We are almost certain that experience will show that the effective dates for the new respirable dust standards are not realistic and will have to be extended. We are almost certain that the manufacturers of electric face equipment will not be able to meet the demands of the industry for such equipment within the time limits specified in the act.

Another example is the respirable dust sampler. Nine operators are required under the new regulations to take samples of respirable dust at the working face and to submit them to the Bureau for testing and weighing. The samplers are not available now because the total initial output of the manufacturer of the sampling of such equipment for the first 6 months of this year was taken up entirely by the Bureau of Mines. Thev placed orders with the manufacturers that consumed their entire output.

Our members have had orders in for months with the manufacturers and have not been able to get the equipment and we don't know when we will be able to get the equipment, so obviously we can't comply with either the regulations or with the act itself.

We wish to emphatically deny the assertions made by some that the coal operators are not interested in safety and that they are willing to sacrifice safety for economie gain. The small independent coal mine operator is vitally interested in safety in his mine and in a great many cases he is a coal miner himself. In most cases he is a man who started

out as a coal miner and worked himself up to the point where he got a lease on some property and bought some equipment and started mining. In a great many of these cases he works in the mine himself with his men and some of these men are his relatives. They might be his sons or brothers, and he goes inside the mine and works with them. If an accident occurs in his mine, it endangers his life as well as the lives of his friends and neighbors who work with him underground. Such an accident can also cause extensive economic loss in terms of destroyed equipment and loss of production. It is, therefore, ridiculous to say that he is not interested in mine safety. The people that make these assertions just don't know what they are talking about.

Now in regard to the secret meetings, that have been referred to here, I know of no secret meetings that were held with the Bureau of Mines by any mine operators. I can't speak for all of the mine operators, but I can speak for myself. I know of no secret meetings that the independent operators had with the Bureau or any representative of the Bureau. Whatever meetings we had were attended by, not only the United Mine Workers' representatives, but by congressional staff representatives, and I believe that one of Mr. Nader's assistants was also present and was invited, I understand, to be there.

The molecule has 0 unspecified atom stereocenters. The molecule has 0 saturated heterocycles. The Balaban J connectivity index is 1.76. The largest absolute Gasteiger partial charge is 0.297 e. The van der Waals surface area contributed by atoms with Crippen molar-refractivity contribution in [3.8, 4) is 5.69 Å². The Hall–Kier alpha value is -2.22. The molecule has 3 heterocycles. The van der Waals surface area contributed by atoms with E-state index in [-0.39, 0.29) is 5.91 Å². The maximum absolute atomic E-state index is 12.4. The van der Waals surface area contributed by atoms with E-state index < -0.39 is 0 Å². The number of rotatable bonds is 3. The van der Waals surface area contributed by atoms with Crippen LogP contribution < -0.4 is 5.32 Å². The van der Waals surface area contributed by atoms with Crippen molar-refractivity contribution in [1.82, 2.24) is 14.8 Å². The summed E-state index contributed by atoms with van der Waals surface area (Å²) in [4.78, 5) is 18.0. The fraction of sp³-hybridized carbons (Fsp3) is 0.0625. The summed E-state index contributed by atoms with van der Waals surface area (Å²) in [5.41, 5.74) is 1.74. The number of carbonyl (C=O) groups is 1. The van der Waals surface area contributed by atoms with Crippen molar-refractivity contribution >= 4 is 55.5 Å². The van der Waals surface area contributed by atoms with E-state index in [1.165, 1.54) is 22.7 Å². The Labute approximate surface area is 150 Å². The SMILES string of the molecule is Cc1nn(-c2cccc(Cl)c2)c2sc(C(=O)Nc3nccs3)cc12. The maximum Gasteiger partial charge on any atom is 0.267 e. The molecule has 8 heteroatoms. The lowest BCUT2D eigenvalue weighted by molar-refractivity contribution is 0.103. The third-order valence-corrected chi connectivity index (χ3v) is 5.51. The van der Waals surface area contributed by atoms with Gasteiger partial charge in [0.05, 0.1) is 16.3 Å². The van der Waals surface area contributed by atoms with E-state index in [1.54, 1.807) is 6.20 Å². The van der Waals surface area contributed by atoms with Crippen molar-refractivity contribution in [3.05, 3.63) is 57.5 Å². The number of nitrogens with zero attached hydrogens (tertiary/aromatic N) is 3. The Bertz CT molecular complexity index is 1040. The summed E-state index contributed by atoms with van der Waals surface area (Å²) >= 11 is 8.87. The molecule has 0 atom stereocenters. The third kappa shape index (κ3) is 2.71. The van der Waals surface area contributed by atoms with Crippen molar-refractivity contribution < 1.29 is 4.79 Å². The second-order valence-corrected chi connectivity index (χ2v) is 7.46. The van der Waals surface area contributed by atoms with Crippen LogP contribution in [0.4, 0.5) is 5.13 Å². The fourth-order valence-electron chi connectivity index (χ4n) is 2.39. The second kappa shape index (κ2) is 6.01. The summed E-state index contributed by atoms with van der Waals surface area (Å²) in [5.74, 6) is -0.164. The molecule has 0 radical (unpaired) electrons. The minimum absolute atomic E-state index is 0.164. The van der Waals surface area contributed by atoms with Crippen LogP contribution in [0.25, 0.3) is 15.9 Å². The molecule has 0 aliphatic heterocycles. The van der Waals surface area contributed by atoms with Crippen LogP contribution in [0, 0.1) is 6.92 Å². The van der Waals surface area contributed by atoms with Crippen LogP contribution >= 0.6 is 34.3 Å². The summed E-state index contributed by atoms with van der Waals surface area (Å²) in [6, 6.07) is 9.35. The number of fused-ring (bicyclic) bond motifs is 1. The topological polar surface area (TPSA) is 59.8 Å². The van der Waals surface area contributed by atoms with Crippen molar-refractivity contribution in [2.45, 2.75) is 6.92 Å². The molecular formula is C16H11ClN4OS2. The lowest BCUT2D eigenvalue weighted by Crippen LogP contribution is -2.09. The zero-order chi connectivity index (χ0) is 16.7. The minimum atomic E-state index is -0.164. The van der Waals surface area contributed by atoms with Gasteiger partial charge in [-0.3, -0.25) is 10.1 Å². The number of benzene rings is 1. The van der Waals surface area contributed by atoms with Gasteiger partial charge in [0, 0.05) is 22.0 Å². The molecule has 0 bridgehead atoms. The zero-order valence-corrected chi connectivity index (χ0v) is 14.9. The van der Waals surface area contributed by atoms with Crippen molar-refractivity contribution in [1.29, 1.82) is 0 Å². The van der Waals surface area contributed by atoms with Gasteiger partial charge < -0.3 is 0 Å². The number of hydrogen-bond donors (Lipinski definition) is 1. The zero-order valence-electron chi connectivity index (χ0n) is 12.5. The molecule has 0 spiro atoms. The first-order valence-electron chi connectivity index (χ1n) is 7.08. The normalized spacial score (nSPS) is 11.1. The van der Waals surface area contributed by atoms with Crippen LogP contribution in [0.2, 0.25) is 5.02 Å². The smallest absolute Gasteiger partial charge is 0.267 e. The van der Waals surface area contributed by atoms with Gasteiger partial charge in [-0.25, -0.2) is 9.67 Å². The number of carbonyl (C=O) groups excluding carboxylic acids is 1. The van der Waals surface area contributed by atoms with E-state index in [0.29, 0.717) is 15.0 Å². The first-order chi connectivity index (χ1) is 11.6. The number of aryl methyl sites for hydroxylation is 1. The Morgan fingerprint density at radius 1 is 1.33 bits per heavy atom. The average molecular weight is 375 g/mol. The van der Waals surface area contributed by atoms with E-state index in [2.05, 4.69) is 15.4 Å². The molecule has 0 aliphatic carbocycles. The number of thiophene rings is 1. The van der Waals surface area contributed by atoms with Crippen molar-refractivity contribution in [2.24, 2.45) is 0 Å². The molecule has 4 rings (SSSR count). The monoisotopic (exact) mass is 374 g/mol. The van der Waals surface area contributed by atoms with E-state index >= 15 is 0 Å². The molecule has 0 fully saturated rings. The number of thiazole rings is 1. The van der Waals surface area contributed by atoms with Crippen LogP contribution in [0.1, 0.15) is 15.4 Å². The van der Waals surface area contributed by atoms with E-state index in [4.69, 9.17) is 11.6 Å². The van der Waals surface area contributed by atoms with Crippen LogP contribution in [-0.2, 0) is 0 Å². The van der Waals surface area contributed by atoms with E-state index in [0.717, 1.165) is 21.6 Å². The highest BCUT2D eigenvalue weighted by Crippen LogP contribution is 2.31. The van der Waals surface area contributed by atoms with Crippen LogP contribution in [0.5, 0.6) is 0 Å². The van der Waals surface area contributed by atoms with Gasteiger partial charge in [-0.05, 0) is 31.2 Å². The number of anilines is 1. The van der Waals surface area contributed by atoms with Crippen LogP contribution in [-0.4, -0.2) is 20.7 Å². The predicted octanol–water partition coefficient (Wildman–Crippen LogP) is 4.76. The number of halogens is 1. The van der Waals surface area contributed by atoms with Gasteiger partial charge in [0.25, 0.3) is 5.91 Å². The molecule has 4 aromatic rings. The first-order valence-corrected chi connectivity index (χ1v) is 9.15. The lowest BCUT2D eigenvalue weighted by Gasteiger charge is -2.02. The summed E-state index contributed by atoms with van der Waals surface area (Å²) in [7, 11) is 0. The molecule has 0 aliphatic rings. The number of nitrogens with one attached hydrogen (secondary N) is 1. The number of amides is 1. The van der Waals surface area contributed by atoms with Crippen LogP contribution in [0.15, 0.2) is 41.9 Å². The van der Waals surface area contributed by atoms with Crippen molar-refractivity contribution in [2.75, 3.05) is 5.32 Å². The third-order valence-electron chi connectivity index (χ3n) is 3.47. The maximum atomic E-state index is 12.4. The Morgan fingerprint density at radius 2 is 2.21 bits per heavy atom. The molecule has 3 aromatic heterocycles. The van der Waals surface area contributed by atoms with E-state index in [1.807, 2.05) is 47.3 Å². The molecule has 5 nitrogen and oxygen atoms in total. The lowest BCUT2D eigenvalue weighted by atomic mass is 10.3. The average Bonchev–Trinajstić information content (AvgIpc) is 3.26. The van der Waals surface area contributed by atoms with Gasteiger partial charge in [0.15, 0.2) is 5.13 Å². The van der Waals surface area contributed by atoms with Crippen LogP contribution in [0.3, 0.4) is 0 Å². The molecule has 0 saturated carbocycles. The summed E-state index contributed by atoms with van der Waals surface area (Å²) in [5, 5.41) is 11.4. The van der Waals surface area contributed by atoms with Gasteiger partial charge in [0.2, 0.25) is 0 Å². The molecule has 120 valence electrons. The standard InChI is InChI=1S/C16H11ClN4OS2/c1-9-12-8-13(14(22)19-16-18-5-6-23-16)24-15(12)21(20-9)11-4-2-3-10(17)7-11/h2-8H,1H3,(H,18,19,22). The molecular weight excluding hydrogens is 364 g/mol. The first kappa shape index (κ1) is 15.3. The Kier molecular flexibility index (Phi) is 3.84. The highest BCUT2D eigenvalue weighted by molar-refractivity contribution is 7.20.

The purpose of these meetings was to simply point out to the Bureau of Mines these practical problems that have come up since the act went into effect on March 30.

In regard to the lawsuit in Abingdon, Va., the assertion has been made that the Government encouraged that lawsuit and did not oppose the lawsuit. Well, this is an absolute misrepresentation. I can state unequivocally there was no prior discussion or any meetings, or consideration of discussions with the Government representatives before this lawsuit was filed. When the lawsuit was filed, the Government representatives appeared and immediately made motions to dismiss and sought to get the case dismissed.

So, these statements that are being made are not accurate.

Senator Williams. There are two areas of concern to you and they certainly suggest concern to us, too.

Going back to the regulations that were effective March 28 or was it March 20?

Mr. KILCULLEN. March 28 and they went into effect immediately.

Senator WILLIAMS. March 28. You had 2 days of notice of the effectiveness of these regulations, am I accurate on that?

Mr. KILCULLEN. We had 2 days.
Senator WILLIAMS. Two days notice?

Mr. KILCULLEN. Well, they came out on Saturday and they were en forced on Monday. Yes; we had, well, if you got up Saturday morning and read the Federal Register you would have had 2 days notice.

Senator WILLIAMS. What were the procedures prior to the notice the regulations? How did the Department handle the development of these regulations?